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    Treating blepharitis in the pediatric population

    How treating the condition in children differs from that of adults


    Course of treatment

    Clinically, with good patient compliance, most cases of pediatric blepharitis resolve in one to two weeks, when the initial findings are mild to moderate.

    Differences may exist between different pediatric populations. It has been reported in Asia that pediatric patients have a more severe presentation and that clinical resolution requires a longer period of management.10

    In cases of recalcitrant blepharitis, or when the patient presents with atypical findings that do not fit the profile of blepharitis, clinicians should reconsider their working diagnosis and determine if a less common cause is the culprit.11

    Fortunately, a good history, observation, and anterior segment evaluation will often be enough to make a diagnosis of blepharitis. Tests and procedures used in ocular surface disease management in adults, such as Schirmer tests, tear osmolarity, and meibomian gland expression are not likely to be successful when the patient is a child.

    Whenever possible, use of sodium fluorescein (and possibly other vital dyes) should be attempted to assist in evaluating potential lid changes and meibomian gland and tear quality and corneal integrity. Based on the overall severity of clinical findings, an assessment of severity can be made and management adjusted accordingly

    Most patients will respond to a tier approach: lid hygiene measures should be initiated first, with topical medications added next, and when necessary, prescribing systemic medications

    Related: Incorporating meibomian gland imaging

    Eyelid hygiene

    Lid hygiene is the core treatment in blepharitis. It is important to stress that blepharitis is a chronic condition and that treatment must be maintained even after symptoms improve to avoid a relapse.

    Many times the directions for lid hygiene will incorporate a three-step approach with heat and massage targeting meibomian gland complications, lid cleaning targeting debris removal from the eyelid skin and lashes, and artificial tears following the other management for generalized removal of debris from the cul-de-sac. Each step can be enhanced or modified based on the specific findings of a patient and the severity of disease.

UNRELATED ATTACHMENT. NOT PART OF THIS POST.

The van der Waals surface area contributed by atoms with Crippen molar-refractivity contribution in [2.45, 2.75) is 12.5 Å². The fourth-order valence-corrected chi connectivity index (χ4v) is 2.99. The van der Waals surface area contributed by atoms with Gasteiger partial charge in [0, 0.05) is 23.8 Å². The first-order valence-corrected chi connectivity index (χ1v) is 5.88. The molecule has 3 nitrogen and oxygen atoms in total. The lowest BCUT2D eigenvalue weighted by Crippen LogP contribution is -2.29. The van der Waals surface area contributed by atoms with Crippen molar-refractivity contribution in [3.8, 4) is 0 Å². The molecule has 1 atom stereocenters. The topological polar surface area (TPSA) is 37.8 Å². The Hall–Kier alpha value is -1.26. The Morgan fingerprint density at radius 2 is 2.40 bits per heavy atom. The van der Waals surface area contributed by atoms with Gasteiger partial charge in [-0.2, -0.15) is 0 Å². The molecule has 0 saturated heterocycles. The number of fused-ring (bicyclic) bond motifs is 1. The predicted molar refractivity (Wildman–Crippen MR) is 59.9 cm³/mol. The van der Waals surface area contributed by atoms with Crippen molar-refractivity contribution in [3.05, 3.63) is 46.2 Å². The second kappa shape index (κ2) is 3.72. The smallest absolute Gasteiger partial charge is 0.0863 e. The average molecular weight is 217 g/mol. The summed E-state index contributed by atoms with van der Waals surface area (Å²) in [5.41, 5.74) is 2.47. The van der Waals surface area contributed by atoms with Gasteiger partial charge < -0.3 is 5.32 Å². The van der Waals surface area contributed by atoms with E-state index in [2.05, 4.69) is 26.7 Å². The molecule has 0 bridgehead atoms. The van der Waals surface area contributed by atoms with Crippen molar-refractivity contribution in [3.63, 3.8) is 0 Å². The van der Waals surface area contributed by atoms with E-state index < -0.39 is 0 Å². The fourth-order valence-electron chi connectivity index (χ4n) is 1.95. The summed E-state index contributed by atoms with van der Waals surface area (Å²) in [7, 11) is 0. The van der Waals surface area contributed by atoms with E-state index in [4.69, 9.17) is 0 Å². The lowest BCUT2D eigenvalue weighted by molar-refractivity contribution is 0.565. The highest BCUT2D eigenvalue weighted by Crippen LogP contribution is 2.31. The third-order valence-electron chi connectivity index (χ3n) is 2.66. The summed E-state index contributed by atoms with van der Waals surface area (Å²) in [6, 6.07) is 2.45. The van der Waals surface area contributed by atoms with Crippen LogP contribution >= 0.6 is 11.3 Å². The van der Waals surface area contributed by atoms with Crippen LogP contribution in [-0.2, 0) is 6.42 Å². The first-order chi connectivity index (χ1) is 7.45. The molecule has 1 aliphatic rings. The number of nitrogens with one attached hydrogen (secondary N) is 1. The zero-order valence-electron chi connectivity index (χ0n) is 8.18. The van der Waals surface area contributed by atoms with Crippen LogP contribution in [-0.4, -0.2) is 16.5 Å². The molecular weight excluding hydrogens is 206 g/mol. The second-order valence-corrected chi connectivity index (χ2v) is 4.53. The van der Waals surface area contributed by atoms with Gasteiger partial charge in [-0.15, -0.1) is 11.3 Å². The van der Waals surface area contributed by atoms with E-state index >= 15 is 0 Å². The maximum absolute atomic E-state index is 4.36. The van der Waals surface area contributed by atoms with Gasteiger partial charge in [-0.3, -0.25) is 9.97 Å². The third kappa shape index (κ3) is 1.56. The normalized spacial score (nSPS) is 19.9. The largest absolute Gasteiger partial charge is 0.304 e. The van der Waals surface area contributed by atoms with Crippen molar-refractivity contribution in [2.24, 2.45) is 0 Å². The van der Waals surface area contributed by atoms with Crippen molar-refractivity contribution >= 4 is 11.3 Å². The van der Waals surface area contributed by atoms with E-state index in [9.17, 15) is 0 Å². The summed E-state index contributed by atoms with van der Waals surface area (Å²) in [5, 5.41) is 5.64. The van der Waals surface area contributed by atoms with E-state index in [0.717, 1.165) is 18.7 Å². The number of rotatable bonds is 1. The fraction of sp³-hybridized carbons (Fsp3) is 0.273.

Heat is particularly important for posterior blepharitis because it softens meibomian gland secretions and breaks up dried discharge. Lid cleaning is essential for anterior blepharitis because it reduces the overall bacterial population and the associated exotoxins. Due to the fact that clinically, blepharitis may have contributions from multiple causes, a lid hygiene routine usually incorporates both heat and cleansing.12

    Milder cases of blepharitis may resolve with lid hygiene alone. A good start is to apply a clean washcloth soaked in warm water on top of closed eyelids for five to 10 minutes, one to two times daily. Implementing the practice during bath time is often easiest. For children who are preschool age or older, the parent might challenge the child to keep the warm face cloth on his eyes with music used as a timer. The “game” is presented as, “Don’t take off the washcloth until the end of the song (or songs).”

    After heat, a gentle massage over the closed eyes is ideal and may incorporate diluted baby (no-tear) shampoo on the lid margins.8 In addition, numerous commercial wipes are available, including Systane Lid Wipes and OCuSOFT Lid Scrubs—including a commercially available Baby Eyelid and Eyelash Cleanser. Although no-tear baby shampoo is a less expensive option, some families may prefer the convenience of the pre-moistened wipes, particularly for traveling and diaper bags, or if someone else in the family is already using lid wipes.

    Artificial tears may also be added to the management regimen to help to remove allergens and address associated dry eye linked to a MGD component.

    Related: Understanding and defining MGD

    Dandruff shampoos

    Seborrheic dermatitis may occur in children. In infants, it appears as scaly, greasy patches on the scalp known as cradle cap. In older children, seborrheic dermatitis is associated with dandruff that may appear to be crusty or itchy.

    Seborrheic blepharitis may present as an isolated, acute presentation, but it is more likely chronic in nature. Chronic blepharitis that is associated with seborrheic dermatitis is best treated by tackling the underlying cause. An over-the-counter dandruff shampoo will reduce the general debris and oiliness associated with seborrhea.

    Options for children include California Baby Tea Tree & Lavender Shampoo & Body Wash, Puriya Dandruff shampoo, Sulfur 8 Kids Anti Dandruff Medicated Shampoo, and Head & Shoulders Instant Oil Control Shampoo.

    Julie Tyler, OD, FAAO
    Dr. Tyler is a module chief of primary care at The Eye Care Institute at Davie and has been a clinical preceptor in numerous NSU clinics ...
    Rachel A. Coulter, OD, MSEd, FAAO, FCOVD
    Dr. Coulter is a professor of optometry at Nova Southeastern University where she teaches, sees patients, and performs clinical ...


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